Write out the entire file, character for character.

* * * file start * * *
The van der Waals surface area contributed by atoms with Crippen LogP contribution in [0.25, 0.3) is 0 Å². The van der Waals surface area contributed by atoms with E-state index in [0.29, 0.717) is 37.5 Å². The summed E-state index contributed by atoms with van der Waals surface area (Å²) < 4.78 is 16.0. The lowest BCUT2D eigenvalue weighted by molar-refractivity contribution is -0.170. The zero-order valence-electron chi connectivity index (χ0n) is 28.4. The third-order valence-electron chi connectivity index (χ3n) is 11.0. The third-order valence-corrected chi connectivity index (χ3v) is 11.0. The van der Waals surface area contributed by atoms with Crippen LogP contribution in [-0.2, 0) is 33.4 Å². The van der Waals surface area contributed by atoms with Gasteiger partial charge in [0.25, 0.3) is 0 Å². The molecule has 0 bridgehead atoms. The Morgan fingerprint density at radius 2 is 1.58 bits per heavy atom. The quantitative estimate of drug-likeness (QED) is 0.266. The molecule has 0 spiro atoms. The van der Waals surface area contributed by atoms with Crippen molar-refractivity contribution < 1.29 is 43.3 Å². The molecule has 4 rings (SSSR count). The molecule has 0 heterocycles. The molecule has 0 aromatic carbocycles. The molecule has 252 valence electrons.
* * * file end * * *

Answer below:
The van der Waals surface area contributed by atoms with Crippen LogP contribution in [0.25, 0.3) is 0 Å². The van der Waals surface area contributed by atoms with E-state index in [0.29, 0.717) is 37.5 Å². The summed E-state index contributed by atoms with van der Waals surface area (Å²) < 4.78 is 16.0. The lowest BCUT2D eigenvalue weighted by molar-refractivity contribution is -0.170. The zero-order valence-electron chi connectivity index (χ0n) is 28.4. The third-order valence-electron chi connectivity index (χ3n) is 11.0. The third-order valence-corrected chi connectivity index (χ3v) is 11.0. The van der Waals surface area contributed by atoms with Crippen LogP contribution in [-0.2, 0) is 33.4 Å². The van der Waals surface area contributed by atoms with Gasteiger partial charge in [0.25, 0.3) is 0 Å². The molecule has 0 bridgehead atoms. The Morgan fingerprint density at radius 2 is 1.58 bits per heavy atom. The quantitative estimate of drug-likeness (QED) is 0.266. The molecule has 0 spiro atoms. The van der Waals surface area contributed by atoms with Crippen molar-refractivity contribution < 1.29 is 43.3 Å². The molecule has 4 rings (SSSR count). The molecule has 0 heterocycles. The molecule has 0 aromatic carbocycles. The molecule has 252 valence electrons.